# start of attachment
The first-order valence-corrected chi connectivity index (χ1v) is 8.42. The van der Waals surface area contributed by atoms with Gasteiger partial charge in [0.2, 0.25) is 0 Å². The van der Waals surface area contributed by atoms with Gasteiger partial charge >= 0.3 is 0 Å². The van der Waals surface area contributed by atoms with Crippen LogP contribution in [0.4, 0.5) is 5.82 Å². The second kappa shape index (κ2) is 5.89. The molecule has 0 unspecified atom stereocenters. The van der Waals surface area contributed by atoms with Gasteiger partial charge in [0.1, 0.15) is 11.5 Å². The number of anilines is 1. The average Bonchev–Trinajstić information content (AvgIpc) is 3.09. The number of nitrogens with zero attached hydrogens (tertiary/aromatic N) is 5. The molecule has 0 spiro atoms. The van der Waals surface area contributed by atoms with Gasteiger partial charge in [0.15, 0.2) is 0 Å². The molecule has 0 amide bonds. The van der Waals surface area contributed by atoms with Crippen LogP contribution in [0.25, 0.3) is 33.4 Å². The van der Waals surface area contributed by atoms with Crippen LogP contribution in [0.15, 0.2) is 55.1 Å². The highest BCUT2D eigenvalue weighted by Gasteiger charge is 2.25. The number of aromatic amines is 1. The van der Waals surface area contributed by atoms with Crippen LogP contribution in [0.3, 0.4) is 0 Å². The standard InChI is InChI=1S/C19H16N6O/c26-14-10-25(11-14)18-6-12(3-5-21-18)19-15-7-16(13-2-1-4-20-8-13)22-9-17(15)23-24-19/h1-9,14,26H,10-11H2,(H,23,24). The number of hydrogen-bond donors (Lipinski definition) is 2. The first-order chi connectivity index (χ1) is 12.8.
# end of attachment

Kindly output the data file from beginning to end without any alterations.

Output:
The first-order valence-corrected chi connectivity index (χ1v) is 8.42. The van der Waals surface area contributed by atoms with Gasteiger partial charge in [0.2, 0.25) is 0 Å². The van der Waals surface area contributed by atoms with Gasteiger partial charge >= 0.3 is 0 Å². The van der Waals surface area contributed by atoms with Crippen LogP contribution in [0.4, 0.5) is 5.82 Å². The second kappa shape index (κ2) is 5.89. The molecule has 0 unspecified atom stereocenters. The van der Waals surface area contributed by atoms with Gasteiger partial charge in [0.1, 0.15) is 11.5 Å². The number of anilines is 1. The average Bonchev–Trinajstić information content (AvgIpc) is 3.09. The number of nitrogens with zero attached hydrogens (tertiary/aromatic N) is 5. The molecule has 0 spiro atoms. The van der Waals surface area contributed by atoms with Gasteiger partial charge in [0.15, 0.2) is 0 Å². The molecule has 0 amide bonds. The van der Waals surface area contributed by atoms with Crippen LogP contribution in [0.25, 0.3) is 33.4 Å². The van der Waals surface area contributed by atoms with Crippen LogP contribution in [0.15, 0.2) is 55.1 Å². The highest BCUT2D eigenvalue weighted by Gasteiger charge is 2.25. The number of aromatic amines is 1. The van der Waals surface area contributed by atoms with Crippen LogP contribution in [0.3, 0.4) is 0 Å². The standard InChI is InChI=1S/C19H16N6O/c26-14-10-25(11-14)18-6-12(3-5-21-18)19-15-7-16(13-2-1-4-20-8-13)22-9-17(15)23-24-19/h1-9,14,26H,10-11H2,(H,23,24). The number of hydrogen-bond donors (Lipinski definition) is 2. The first-order chi connectivity index (χ1) is 12.8.